The java.lang.Math package has useful trigonometric functions such as:

```
public static native double sin(double a)
```

```
public static native double asin(double a).
```

So, if we write code:

```
double x = 90;
double y = Math.sin(x);
```

We expect y to be 1.0, right? Unfortunately this is
not true. In fact, we should be aware of a few points
in order to successfully use trigonometric facilities
of java.lang.Math package.

1. Trigonometric functions of the Math package
work in radians, not degrees. pi radians=360 degrees.
So, if we want to obtain the value if sin of 90 degrees,
we can write:

```
//conversion from degree to radian
static final double degToRad = Math.PI/180;
double x = 90*degToRad;
double y = Math.sin(x);
Now, y has a value of 1.0.
Similarly, if we wan to obtain the asin of 1,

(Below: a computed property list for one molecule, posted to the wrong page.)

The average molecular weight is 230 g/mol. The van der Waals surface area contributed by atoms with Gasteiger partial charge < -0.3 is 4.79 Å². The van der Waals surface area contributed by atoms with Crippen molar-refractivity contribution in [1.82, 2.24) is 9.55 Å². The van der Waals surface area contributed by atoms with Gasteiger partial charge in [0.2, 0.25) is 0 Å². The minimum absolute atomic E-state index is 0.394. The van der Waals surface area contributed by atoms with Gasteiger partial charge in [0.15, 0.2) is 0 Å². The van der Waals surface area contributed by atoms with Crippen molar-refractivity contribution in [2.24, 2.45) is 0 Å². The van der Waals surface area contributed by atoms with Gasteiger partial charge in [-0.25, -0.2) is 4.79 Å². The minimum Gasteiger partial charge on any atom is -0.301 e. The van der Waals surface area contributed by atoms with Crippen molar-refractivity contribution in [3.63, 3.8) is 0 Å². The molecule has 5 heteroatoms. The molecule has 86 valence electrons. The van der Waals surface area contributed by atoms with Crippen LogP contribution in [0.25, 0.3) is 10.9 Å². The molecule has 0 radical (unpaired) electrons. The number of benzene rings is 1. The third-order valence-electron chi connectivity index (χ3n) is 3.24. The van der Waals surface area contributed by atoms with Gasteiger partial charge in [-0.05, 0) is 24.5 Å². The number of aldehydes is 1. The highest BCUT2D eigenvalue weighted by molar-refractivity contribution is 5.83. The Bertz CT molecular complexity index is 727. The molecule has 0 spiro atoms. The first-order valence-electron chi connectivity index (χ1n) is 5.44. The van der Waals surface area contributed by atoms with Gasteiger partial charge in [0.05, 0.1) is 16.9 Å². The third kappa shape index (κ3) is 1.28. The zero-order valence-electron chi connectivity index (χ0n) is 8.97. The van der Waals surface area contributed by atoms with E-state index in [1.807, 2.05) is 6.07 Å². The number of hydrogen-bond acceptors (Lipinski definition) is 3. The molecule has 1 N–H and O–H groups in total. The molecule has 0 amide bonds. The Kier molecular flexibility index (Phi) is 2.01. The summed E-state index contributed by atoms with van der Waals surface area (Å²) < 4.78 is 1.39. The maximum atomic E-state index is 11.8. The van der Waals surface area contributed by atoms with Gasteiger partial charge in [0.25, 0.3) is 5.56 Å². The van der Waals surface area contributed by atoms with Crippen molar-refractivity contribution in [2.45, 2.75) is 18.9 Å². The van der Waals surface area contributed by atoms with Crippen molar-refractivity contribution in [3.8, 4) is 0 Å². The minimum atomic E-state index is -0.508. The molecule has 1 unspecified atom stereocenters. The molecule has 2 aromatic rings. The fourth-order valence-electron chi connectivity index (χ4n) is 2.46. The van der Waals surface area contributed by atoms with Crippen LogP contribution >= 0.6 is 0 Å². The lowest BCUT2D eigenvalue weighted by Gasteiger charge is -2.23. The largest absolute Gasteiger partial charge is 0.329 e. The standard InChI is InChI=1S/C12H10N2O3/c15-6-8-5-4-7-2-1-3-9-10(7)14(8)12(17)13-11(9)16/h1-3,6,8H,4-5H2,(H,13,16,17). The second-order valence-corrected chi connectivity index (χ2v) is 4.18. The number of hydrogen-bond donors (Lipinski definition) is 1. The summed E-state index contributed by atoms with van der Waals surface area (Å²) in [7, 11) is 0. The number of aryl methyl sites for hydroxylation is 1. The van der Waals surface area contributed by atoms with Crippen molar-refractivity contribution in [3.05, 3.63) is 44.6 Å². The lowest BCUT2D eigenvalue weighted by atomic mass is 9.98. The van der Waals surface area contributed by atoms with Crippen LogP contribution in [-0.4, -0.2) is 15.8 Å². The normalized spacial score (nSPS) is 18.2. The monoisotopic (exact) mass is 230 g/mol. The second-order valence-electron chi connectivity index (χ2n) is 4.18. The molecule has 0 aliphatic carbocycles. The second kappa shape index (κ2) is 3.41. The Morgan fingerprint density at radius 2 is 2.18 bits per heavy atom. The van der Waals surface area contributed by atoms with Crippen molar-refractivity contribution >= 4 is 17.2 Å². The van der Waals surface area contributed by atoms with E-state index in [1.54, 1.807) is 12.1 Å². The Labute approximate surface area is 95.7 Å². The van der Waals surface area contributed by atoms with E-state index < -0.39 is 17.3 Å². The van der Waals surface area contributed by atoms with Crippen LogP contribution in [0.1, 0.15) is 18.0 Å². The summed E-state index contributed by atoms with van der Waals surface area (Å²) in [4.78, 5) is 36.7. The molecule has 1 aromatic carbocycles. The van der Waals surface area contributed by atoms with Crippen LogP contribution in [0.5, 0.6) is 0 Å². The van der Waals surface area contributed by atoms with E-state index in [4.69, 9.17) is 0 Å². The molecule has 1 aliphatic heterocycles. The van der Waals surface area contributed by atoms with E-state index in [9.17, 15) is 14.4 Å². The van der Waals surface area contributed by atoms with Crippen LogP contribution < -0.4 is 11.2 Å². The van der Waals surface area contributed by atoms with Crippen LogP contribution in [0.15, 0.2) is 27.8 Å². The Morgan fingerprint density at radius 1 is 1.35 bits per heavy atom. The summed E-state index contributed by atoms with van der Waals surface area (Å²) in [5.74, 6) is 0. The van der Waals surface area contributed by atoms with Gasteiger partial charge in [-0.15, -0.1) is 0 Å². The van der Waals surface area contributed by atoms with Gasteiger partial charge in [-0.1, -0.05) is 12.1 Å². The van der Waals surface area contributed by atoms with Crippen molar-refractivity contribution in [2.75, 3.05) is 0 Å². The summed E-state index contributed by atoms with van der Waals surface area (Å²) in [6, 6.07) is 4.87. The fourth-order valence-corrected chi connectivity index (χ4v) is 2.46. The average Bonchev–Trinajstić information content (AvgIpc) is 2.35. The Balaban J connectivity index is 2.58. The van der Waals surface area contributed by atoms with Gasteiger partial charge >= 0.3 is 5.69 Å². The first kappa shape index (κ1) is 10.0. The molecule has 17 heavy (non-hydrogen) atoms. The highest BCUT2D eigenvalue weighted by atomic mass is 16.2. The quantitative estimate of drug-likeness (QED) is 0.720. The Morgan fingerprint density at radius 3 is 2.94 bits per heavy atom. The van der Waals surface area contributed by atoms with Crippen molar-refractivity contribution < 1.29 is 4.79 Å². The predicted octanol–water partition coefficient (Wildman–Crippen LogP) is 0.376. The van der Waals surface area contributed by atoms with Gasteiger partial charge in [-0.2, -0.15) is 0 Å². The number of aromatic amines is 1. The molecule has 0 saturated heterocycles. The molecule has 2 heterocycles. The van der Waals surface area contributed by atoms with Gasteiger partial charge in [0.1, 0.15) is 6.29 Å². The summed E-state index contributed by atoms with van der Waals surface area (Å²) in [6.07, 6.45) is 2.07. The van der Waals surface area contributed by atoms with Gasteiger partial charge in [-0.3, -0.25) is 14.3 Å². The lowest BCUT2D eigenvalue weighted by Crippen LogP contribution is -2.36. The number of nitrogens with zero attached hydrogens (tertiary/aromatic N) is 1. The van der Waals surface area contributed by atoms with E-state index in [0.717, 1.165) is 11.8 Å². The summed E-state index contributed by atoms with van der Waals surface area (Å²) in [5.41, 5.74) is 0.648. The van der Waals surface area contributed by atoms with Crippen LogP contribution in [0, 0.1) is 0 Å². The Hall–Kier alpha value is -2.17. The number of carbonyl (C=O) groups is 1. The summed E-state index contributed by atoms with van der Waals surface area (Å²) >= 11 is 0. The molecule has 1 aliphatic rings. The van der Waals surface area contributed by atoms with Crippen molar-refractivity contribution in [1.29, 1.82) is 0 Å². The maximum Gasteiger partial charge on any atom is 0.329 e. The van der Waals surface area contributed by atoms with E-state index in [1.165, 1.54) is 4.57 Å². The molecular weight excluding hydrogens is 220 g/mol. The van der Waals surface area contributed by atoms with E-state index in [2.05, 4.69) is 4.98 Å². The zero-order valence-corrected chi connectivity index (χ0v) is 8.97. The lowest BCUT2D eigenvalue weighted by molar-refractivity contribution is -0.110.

you would write
double z=Math.asin(1);
but z will contain a value is radian
so , we'll do
z *= 180;
```
This will give you 90 in degrees.
2. We need write Math.sin instead of plain
sin because sin, cos, tan, etc. are static functions.
Java is picky and verbose. It wants the "Math.",
even when there is no name clash with a sin function
in some class other than Math, or some package other
than java.lang. In this way, Java prevents the possibility
of an eventual name clash by requiring fully qualified
names for static functions like Math.sin. In fact, we
should precede all static function and method invocations
with the class name.

3. We need the Math.PI instead of plain PI because PI is
a static constant. JDK 1.2 has added two convenience methods
for degree to radian and radian to degree conversions:

```
public static double toDegrees(double angrad);
public static double toRadians(double angdeg);
```